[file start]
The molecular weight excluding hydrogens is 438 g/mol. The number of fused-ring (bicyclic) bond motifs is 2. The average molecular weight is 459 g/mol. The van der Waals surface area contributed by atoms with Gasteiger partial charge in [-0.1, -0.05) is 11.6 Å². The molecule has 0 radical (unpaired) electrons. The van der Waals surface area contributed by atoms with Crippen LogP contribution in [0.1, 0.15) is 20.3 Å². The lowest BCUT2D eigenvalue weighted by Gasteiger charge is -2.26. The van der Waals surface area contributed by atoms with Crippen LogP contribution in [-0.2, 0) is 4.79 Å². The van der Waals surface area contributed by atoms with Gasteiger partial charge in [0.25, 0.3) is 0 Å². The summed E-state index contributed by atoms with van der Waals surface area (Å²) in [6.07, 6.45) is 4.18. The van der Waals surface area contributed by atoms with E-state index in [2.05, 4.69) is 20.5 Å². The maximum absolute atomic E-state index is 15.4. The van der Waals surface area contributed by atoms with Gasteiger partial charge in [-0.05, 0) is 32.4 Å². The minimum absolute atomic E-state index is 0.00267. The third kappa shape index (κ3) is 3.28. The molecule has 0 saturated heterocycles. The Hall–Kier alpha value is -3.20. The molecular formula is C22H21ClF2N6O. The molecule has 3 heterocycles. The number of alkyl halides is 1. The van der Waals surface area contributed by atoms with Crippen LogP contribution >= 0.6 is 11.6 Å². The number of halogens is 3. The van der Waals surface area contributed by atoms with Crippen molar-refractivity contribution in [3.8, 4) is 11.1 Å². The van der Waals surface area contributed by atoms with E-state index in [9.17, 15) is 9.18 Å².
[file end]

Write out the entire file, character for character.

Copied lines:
The molecular weight excluding hydrogens is 438 g/mol. The number of fused-ring (bicyclic) bond motifs is 2. The average molecular weight is 459 g/mol. The van der Waals surface area contributed by atoms with Gasteiger partial charge in [-0.1, -0.05) is 11.6 Å². The molecule has 0 radical (unpaired) electrons. The van der Waals surface area contributed by atoms with Crippen LogP contribution in [0.1, 0.15) is 20.3 Å². The lowest BCUT2D eigenvalue weighted by Gasteiger charge is -2.26. The van der Waals surface area contributed by atoms with Crippen LogP contribution in [-0.2, 0) is 4.79 Å². The van der Waals surface area contributed by atoms with Gasteiger partial charge in [0.25, 0.3) is 0 Å². The summed E-state index contributed by atoms with van der Waals surface area (Å²) in [6.07, 6.45) is 4.18. The van der Waals surface area contributed by atoms with E-state index in [2.05, 4.69) is 20.5 Å². The maximum absolute atomic E-state index is 15.4. The van der Waals surface area contributed by atoms with Gasteiger partial charge in [-0.05, 0) is 32.4 Å². The minimum absolute atomic E-state index is 0.00267. The third kappa shape index (κ3) is 3.28. The molecule has 0 saturated heterocycles. The Hall–Kier alpha value is -3.20. The molecular formula is C22H21ClF2N6O. The molecule has 3 heterocycles. The number of alkyl halides is 1. The van der Waals surface area contributed by atoms with Crippen LogP contribution >= 0.6 is 11.6 Å². The number of halogens is 3. The van der Waals surface area contributed by atoms with Crippen molar-refractivity contribution in [3.8, 4) is 11.1 Å². The van der Waals surface area contributed by atoms with E-state index in [9.17, 15) is 9.18 Å².